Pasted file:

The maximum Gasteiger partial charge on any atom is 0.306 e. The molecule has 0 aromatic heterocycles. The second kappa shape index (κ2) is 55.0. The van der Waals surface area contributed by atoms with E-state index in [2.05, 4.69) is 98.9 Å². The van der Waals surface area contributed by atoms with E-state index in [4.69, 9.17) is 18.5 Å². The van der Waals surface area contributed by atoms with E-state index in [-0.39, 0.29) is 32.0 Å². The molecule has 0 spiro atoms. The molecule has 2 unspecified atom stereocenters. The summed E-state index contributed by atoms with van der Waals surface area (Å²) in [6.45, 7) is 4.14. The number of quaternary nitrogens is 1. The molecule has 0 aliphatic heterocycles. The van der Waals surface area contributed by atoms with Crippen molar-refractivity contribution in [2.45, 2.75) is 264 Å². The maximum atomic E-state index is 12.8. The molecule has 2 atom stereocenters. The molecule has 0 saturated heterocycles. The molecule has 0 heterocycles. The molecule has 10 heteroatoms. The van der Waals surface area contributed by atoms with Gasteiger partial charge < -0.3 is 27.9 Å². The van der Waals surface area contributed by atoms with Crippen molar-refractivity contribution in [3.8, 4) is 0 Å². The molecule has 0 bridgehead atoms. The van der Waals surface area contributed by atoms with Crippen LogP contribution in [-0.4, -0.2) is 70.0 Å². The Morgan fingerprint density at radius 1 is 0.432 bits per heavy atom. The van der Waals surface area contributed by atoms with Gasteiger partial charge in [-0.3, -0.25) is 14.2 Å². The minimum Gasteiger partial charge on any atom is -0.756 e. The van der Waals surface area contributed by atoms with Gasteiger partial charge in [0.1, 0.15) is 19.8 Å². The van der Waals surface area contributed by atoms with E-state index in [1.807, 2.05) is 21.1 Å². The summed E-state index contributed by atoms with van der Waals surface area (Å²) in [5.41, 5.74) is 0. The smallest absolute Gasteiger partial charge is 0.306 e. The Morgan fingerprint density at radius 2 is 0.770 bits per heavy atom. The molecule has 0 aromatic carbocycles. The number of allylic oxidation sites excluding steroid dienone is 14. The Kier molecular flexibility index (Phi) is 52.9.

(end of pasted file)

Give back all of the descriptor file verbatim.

The maximum Gasteiger partial charge on any atom is 0.306 e. The molecule has 0 aromatic heterocycles. The second kappa shape index (κ2) is 55.0. The van der Waals surface area contributed by atoms with E-state index in [2.05, 4.69) is 98.9 Å². The van der Waals surface area contributed by atoms with E-state index in [4.69, 9.17) is 18.5 Å². The van der Waals surface area contributed by atoms with E-state index in [-0.39, 0.29) is 32.0 Å². The molecule has 0 spiro atoms. The molecule has 2 unspecified atom stereocenters. The summed E-state index contributed by atoms with van der Waals surface area (Å²) in [6.45, 7) is 4.14. The number of quaternary nitrogens is 1. The molecule has 0 aliphatic heterocycles. The van der Waals surface area contributed by atoms with Crippen molar-refractivity contribution in [2.45, 2.75) is 264 Å². The maximum atomic E-state index is 12.8. The molecule has 2 atom stereocenters. The molecule has 0 saturated heterocycles. The molecule has 0 heterocycles. The molecule has 10 heteroatoms. The van der Waals surface area contributed by atoms with Gasteiger partial charge < -0.3 is 27.9 Å². The van der Waals surface area contributed by atoms with Crippen molar-refractivity contribution in [3.8, 4) is 0 Å². The molecule has 0 bridgehead atoms. The van der Waals surface area contributed by atoms with Crippen LogP contribution in [-0.4, -0.2) is 70.0 Å². The Morgan fingerprint density at radius 1 is 0.432 bits per heavy atom. The van der Waals surface area contributed by atoms with Gasteiger partial charge in [-0.3, -0.25) is 14.2 Å². The minimum Gasteiger partial charge on any atom is -0.756 e. The van der Waals surface area contributed by atoms with Gasteiger partial charge in [0.1, 0.15) is 19.8 Å². The van der Waals surface area contributed by atoms with E-state index in [1.807, 2.05) is 21.1 Å². The summed E-state index contributed by atoms with van der Waals surface area (Å²) in [5.41, 5.74) is 0. The smallest absolute Gasteiger partial charge is 0.306 e. The Morgan fingerprint density at radius 2 is 0.770 bits per heavy atom. The molecule has 0 aromatic carbocycles. The number of allylic oxidation sites excluding steroid dienone is 14. The Kier molecular flexibility index (Phi) is 52.9.